The Politics of Art
Tim Marlow argues that Ways of Seeing, John Berger's radical 1972 BBC TV series, transformed ideas about art, put pictures in political context. From February 2012.
To mark the death earlier this month of the broadcaster and author, John Berger, "Archive on 4" rebroadcasts Tim Marlow's 2012 programme assessing Berger's ground-breaking 1972 BBC-2 series on art and society called "Ways of Seeing".
In the programme, Tim shows how Berger's "Ways of Seeing" challenged, in a revolutionary way, popular ideas about paintings. He reveals how the series contributed significantly to broader social change by offering a compelling new approach to understanding the relationship between painting and wider society. And Tim also considers what the legacy of the series has been for public perceptions of art.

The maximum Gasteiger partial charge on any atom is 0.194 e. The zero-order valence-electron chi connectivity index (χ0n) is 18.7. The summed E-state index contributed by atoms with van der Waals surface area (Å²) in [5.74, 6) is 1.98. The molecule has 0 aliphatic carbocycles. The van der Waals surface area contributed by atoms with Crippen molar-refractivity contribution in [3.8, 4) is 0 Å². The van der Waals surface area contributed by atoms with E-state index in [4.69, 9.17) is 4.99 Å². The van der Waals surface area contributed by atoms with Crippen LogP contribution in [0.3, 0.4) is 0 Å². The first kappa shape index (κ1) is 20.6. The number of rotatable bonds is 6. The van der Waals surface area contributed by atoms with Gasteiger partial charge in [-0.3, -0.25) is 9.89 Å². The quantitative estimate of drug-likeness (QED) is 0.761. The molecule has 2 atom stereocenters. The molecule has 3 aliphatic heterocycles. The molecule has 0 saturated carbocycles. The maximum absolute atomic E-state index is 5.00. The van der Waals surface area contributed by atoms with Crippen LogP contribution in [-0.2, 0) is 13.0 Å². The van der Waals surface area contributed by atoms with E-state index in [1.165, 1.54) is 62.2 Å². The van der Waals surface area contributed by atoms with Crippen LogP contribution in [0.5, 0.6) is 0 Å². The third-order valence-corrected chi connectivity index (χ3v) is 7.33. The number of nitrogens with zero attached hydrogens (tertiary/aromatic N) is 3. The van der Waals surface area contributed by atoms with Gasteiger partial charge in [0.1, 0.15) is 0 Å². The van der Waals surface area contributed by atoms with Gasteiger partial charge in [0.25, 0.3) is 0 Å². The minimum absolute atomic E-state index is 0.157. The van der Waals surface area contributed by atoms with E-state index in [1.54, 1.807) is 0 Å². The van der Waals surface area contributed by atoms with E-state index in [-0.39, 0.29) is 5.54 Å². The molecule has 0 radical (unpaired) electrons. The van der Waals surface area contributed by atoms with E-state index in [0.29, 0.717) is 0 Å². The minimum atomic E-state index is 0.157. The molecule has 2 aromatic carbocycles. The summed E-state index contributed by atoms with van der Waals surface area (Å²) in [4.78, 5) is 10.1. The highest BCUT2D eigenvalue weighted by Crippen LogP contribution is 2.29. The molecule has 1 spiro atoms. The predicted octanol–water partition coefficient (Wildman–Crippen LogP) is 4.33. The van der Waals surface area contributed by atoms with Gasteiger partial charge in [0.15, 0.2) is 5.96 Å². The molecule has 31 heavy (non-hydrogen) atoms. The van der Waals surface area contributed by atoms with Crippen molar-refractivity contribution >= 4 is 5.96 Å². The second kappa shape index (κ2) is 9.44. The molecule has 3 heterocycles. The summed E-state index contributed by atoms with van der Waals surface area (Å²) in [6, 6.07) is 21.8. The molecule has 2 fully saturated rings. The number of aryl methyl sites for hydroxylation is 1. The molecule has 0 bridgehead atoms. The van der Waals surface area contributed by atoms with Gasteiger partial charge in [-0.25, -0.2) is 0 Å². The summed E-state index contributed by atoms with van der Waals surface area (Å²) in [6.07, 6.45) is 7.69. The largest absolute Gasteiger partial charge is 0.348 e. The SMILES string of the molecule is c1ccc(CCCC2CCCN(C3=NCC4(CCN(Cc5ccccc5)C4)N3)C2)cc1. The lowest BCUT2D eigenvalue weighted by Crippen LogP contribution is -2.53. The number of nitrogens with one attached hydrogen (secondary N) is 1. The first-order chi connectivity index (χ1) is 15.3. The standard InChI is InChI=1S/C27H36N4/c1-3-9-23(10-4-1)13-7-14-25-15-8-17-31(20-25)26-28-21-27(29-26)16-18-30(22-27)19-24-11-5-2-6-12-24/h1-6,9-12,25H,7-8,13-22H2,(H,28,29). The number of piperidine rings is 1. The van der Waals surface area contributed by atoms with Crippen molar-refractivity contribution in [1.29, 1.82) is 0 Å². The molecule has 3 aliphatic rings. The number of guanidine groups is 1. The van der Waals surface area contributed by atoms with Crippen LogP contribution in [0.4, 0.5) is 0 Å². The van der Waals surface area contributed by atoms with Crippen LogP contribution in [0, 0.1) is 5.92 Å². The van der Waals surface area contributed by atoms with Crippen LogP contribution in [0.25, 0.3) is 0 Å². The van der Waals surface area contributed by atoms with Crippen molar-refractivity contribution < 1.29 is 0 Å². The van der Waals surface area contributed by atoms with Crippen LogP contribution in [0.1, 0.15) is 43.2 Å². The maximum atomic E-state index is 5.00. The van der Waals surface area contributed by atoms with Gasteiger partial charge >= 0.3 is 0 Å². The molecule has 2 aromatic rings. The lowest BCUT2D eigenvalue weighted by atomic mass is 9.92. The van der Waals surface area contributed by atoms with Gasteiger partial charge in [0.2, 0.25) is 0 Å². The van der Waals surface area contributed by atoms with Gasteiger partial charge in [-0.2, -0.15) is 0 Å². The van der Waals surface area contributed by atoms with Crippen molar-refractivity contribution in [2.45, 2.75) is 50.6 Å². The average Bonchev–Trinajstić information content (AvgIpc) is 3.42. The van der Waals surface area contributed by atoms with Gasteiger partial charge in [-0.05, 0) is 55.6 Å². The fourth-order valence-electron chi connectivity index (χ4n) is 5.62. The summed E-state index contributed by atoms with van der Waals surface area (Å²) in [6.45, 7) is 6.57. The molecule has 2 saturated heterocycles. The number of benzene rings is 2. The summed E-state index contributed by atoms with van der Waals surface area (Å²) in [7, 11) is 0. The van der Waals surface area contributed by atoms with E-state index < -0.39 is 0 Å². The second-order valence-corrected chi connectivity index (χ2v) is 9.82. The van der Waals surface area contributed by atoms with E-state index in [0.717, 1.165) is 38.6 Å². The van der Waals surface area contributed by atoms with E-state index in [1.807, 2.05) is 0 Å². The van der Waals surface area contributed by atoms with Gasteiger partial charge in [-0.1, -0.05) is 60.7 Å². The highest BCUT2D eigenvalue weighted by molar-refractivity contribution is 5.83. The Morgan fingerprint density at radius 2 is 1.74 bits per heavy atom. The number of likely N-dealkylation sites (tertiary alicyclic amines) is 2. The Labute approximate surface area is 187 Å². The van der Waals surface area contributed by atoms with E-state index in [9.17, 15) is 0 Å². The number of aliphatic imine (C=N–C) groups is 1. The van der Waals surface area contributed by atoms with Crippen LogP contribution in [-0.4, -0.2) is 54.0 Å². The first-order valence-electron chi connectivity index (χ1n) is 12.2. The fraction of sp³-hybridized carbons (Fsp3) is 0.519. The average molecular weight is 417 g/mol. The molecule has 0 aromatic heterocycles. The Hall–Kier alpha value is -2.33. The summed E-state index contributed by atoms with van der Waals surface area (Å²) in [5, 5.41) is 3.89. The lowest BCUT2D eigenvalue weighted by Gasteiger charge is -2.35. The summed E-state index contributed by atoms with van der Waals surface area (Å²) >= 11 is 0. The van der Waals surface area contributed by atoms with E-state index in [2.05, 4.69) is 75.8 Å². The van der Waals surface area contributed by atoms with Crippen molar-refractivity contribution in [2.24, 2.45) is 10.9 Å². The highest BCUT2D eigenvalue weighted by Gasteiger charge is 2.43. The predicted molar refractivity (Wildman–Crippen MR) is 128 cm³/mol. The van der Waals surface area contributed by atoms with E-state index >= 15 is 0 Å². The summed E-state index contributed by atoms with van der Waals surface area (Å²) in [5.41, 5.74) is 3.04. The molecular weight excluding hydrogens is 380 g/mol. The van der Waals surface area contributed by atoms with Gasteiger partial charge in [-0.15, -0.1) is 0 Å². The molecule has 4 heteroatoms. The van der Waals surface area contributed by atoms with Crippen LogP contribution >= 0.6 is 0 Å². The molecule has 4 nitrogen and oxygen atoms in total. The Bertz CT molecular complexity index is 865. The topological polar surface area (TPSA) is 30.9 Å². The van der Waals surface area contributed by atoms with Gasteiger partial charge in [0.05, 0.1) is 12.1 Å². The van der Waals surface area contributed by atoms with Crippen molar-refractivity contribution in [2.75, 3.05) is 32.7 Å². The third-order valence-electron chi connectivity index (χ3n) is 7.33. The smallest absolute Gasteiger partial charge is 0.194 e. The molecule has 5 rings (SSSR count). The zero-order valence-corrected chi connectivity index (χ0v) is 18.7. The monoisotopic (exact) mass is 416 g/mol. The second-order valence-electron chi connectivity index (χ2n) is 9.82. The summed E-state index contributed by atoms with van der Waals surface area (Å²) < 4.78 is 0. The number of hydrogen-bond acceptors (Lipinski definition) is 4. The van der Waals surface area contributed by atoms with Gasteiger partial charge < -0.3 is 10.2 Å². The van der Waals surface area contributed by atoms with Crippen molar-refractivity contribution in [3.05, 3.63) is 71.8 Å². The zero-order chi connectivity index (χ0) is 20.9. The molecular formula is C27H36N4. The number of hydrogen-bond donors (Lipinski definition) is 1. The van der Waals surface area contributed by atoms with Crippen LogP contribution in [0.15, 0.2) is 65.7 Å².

John Berger's decision to wear brightly coloured, open-necked shirts to present the series was arresting enough. But it was his opening-frame vandalism of Botticelli's celebrated canvas "Venus and Mars" from the National Gallery which broke new ground. Berger argued that paintings had been stripped of their context and meaning to raise money for institutions through sales of reproductions. The pictures needed to be seen afresh.
In the febrile political and social atmosphere of the early Seventies in Britain, "Ways of Seeing" argued powerfully, as we hear in extracts from programmes across the series, for understanding art in a far more political way. Tim shows how "Ways of Seeing" was engaged, passionate and up-to-date, explicitly seeking out the opinions of those - notably women and children - whose views had until then been largely ignored. But how well does it stand the test of time?
Producer: Simon Coates.